Mark Van Scyoc/

More than Half of USDA Science Agency Employees May Leave Rather than Relocate

The union representing workers at the Economic Research Service and the National Institute of Food and Agriculture has requested a one-year period of full-time telework to ease the transition to Kansas City.

More than half the workforce at two scientific agencies within the Agriculture Department are poised to leave their jobs when the agencies relocate to Kansas City later this year, according to numbers from the department.

A USDA spokesperson said that at the Economic Research Agency, 72 employees accepted relocation orders by the initial July 15 deadline, and 99 people either declined or did not respond. At the National Institute of Food and Agriculture, 73 employees accepted their relocation orders, while 151 either declined or did not respond.

The spokesperson said that those numbers are subject to change, as employees’ initial decisions are non-binding.

“We expect that these numbers may fluctuate until September 30, the report date to the Kansas City region for relocating employees, as employees are free to change their status until that date,” the spokesperson said.

The department did not respond to questions regarding whether they are making any effort to boost the number of people willing to move with relocation incentives, or whether they plan to use Voluntary Early Retirement Authority or Voluntary Separation Incentive Payments for employees who elect not to relocate.

Peter Winch, special assistant to the national vice president of the American Federation of Government Employees, who has been in negotiations on behalf of ERS and NIFA employees since they voted to unionize earlier this year, said he reached agreement with the department on ground rules for negotiations, and that the parties will meet to discuss concrete proposals next week.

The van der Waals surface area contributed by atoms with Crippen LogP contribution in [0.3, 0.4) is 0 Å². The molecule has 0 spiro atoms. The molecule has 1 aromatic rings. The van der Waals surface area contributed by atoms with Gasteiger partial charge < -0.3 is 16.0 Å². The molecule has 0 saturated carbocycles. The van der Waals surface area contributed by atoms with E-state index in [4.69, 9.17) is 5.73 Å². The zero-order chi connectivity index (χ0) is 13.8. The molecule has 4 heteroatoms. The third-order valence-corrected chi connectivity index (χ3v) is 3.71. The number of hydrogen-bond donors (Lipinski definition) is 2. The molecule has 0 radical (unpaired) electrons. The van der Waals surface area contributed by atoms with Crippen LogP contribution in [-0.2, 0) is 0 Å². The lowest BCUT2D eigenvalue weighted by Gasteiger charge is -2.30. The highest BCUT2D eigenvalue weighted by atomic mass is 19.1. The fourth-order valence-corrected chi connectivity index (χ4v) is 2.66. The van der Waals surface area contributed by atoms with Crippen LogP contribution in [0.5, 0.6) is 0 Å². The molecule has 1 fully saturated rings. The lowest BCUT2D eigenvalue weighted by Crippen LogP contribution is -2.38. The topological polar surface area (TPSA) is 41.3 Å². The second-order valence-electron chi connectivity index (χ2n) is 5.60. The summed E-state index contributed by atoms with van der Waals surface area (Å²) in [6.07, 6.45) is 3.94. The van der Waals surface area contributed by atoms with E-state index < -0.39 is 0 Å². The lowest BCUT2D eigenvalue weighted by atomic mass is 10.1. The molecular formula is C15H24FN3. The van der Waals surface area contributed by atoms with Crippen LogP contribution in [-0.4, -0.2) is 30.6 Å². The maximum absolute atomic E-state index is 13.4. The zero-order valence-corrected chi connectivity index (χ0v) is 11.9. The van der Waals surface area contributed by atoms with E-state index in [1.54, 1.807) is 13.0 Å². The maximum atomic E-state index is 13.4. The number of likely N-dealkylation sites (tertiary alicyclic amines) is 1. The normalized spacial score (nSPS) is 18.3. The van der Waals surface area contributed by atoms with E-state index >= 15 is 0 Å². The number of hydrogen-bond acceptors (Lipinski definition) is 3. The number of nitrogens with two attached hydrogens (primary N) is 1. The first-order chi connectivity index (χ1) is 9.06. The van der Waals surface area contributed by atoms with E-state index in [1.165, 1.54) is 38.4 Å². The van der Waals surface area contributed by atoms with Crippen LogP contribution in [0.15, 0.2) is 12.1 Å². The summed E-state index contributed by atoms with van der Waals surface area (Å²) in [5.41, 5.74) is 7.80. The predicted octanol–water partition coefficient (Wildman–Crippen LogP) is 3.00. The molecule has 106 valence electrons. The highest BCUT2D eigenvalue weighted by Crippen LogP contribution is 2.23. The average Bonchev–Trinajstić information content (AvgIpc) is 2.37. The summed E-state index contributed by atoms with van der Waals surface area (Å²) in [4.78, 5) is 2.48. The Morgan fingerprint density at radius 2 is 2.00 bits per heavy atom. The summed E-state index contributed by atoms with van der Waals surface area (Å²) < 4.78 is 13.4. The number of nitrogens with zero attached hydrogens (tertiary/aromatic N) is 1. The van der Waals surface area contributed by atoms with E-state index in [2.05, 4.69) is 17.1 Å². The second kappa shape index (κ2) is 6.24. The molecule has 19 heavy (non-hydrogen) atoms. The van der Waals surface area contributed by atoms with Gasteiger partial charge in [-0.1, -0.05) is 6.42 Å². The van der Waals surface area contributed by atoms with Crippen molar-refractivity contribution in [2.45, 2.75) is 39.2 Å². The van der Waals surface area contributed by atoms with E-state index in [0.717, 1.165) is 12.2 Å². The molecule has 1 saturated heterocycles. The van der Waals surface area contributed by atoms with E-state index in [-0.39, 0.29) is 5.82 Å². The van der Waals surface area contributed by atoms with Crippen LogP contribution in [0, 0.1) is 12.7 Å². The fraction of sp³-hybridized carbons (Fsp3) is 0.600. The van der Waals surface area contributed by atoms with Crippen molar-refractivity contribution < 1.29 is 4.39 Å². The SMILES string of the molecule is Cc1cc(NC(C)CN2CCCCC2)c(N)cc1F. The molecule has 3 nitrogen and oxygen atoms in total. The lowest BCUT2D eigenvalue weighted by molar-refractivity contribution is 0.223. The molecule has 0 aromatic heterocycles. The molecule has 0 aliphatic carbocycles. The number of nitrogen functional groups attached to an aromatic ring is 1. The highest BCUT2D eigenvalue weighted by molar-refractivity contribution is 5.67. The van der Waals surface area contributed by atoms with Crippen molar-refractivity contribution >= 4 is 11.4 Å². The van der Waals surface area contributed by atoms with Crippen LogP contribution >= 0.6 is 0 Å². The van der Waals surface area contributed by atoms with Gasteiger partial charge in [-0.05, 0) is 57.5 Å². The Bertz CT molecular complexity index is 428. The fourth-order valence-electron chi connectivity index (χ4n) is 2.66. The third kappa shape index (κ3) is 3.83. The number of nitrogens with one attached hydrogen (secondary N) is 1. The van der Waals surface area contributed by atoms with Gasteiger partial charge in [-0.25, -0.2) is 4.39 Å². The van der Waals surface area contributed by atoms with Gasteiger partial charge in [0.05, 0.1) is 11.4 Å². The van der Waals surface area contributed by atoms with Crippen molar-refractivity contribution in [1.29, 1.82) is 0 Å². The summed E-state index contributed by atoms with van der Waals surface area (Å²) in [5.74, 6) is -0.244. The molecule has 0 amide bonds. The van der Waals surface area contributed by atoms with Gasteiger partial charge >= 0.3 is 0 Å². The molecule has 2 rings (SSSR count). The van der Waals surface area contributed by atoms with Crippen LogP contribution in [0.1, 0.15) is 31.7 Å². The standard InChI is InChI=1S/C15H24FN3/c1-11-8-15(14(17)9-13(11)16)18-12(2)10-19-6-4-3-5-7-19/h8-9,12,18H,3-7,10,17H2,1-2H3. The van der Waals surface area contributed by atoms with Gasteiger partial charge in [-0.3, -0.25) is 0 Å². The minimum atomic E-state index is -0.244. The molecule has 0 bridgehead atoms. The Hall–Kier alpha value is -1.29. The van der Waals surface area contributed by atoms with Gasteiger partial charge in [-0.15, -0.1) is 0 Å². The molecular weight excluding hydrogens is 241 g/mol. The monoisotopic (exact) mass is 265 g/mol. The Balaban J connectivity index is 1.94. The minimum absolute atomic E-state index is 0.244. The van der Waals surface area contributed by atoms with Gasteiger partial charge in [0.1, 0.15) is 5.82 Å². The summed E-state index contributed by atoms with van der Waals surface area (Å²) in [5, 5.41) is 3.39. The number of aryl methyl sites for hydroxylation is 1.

AFGE has proposed a number of provisions the union said would ease the transition and encourage more employees to agree to the relocation, including offering incentives as well as a one-year period of full-time telework, which Winch said would allow employees to continue to work efficiently while preparing to move to Kansas City. Although the department as a whole has drastically curtailed its telework program to one day per week, Winch said some employees at the science agencies remain on full-time telework as part of reasonable accommodations agreements.

Winch said “25% of employees have said they would reconsider [declining their relocation orders] with a one-year transition period.” 

A department spokesperson said that leadership has an “aggressive hiring strategy” to maintain continuity at the Economic Research Service and the National Institute of Food and Agriculture. But Winch said the current numbers regarding who is willing to relocate likely underestimate the coming exodus.

“A lot of people said yes because of the July 15 deadline, but are actually no’s,” he said. “Plus, they’ve lost a lot of people already, so the people they have left to poll are way under full staffing already. Numerous people departed in the last few months, and people on specific assignments have been telling me that [their projects] will be all botched up . . . We haven’t gotten any direction about the continuity issues at NIFA or ERS.”